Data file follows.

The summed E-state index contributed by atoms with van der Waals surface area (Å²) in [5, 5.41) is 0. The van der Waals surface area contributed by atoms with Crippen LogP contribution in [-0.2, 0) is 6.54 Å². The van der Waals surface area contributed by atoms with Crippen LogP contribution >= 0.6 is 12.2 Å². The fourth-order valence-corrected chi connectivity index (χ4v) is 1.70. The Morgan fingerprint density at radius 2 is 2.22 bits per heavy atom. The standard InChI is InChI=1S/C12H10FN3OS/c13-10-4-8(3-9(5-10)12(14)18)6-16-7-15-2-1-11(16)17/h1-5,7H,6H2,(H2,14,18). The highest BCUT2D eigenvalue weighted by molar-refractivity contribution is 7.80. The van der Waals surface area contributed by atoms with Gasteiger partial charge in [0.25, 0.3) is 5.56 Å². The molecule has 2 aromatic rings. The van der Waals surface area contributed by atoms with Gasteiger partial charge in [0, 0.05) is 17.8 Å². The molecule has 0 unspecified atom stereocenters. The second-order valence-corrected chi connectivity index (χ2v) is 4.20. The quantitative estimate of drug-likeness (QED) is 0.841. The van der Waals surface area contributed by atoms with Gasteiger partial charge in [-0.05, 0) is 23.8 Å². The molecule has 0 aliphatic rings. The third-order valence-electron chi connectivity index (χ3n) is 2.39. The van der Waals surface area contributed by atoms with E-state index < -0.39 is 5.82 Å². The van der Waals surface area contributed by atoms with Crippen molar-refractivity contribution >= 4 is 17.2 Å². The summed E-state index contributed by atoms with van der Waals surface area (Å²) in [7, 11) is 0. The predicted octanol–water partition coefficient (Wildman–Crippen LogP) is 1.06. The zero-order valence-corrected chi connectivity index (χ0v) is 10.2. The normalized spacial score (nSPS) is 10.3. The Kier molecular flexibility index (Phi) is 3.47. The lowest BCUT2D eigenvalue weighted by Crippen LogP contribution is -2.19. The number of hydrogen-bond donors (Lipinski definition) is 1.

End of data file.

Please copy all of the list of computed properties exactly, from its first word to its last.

The summed E-state index contributed by atoms with van der Waals surface area (Å²) in [5, 5.41) is 0. The van der Waals surface area contributed by atoms with Crippen LogP contribution in [-0.2, 0) is 6.54 Å². The van der Waals surface area contributed by atoms with Crippen LogP contribution >= 0.6 is 12.2 Å². The fourth-order valence-corrected chi connectivity index (χ4v) is 1.70. The Morgan fingerprint density at radius 2 is 2.22 bits per heavy atom. The standard InChI is InChI=1S/C12H10FN3OS/c13-10-4-8(3-9(5-10)12(14)18)6-16-7-15-2-1-11(16)17/h1-5,7H,6H2,(H2,14,18). The highest BCUT2D eigenvalue weighted by molar-refractivity contribution is 7.80. The van der Waals surface area contributed by atoms with Gasteiger partial charge in [0.25, 0.3) is 5.56 Å². The molecule has 2 aromatic rings. The van der Waals surface area contributed by atoms with Gasteiger partial charge in [0, 0.05) is 17.8 Å². The molecule has 0 unspecified atom stereocenters. The second-order valence-corrected chi connectivity index (χ2v) is 4.20. The quantitative estimate of drug-likeness (QED) is 0.841. The van der Waals surface area contributed by atoms with Gasteiger partial charge in [-0.05, 0) is 23.8 Å². The molecule has 0 aliphatic rings. The third-order valence-electron chi connectivity index (χ3n) is 2.39. The van der Waals surface area contributed by atoms with E-state index < -0.39 is 5.82 Å². The van der Waals surface area contributed by atoms with Crippen molar-refractivity contribution >= 4 is 17.2 Å². The summed E-state index contributed by atoms with van der Waals surface area (Å²) in [7, 11) is 0. The predicted octanol–water partition coefficient (Wildman–Crippen LogP) is 1.06. The zero-order valence-corrected chi connectivity index (χ0v) is 10.2. The normalized spacial score (nSPS) is 10.3. The Kier molecular flexibility index (Phi) is 3.47. The lowest BCUT2D eigenvalue weighted by Crippen LogP contribution is -2.19. The number of hydrogen-bond donors (Lipinski definition) is 1.